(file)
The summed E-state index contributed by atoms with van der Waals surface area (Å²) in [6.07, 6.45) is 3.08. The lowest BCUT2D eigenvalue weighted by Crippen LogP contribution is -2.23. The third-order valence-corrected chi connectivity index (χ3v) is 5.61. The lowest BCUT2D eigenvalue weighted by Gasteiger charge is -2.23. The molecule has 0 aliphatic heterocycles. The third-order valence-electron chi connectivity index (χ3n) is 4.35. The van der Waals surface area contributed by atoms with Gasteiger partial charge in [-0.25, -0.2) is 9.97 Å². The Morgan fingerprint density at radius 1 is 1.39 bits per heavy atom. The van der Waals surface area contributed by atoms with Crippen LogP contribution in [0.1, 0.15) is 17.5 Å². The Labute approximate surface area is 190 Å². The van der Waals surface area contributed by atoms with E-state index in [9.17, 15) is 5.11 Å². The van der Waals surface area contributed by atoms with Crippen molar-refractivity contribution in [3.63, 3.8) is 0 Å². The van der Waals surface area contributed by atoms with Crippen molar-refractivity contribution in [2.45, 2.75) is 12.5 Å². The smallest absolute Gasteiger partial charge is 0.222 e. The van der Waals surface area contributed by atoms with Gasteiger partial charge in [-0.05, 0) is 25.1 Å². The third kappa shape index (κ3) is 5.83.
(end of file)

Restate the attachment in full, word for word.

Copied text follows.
The summed E-state index contributed by atoms with van der Waals surface area (Å²) in [6.07, 6.45) is 3.08. The lowest BCUT2D eigenvalue weighted by Crippen LogP contribution is -2.23. The third-order valence-corrected chi connectivity index (χ3v) is 5.61. The lowest BCUT2D eigenvalue weighted by Gasteiger charge is -2.23. The molecule has 0 aliphatic heterocycles. The third-order valence-electron chi connectivity index (χ3n) is 4.35. The van der Waals surface area contributed by atoms with Gasteiger partial charge in [-0.25, -0.2) is 9.97 Å². The Morgan fingerprint density at radius 1 is 1.39 bits per heavy atom. The van der Waals surface area contributed by atoms with Crippen LogP contribution in [0.1, 0.15) is 17.5 Å². The Labute approximate surface area is 190 Å². The van der Waals surface area contributed by atoms with E-state index in [9.17, 15) is 5.11 Å². The van der Waals surface area contributed by atoms with Crippen molar-refractivity contribution in [3.63, 3.8) is 0 Å². The van der Waals surface area contributed by atoms with Crippen molar-refractivity contribution in [2.45, 2.75) is 12.5 Å². The smallest absolute Gasteiger partial charge is 0.222 e. The van der Waals surface area contributed by atoms with Gasteiger partial charge in [-0.05, 0) is 25.1 Å². The third kappa shape index (κ3) is 5.83.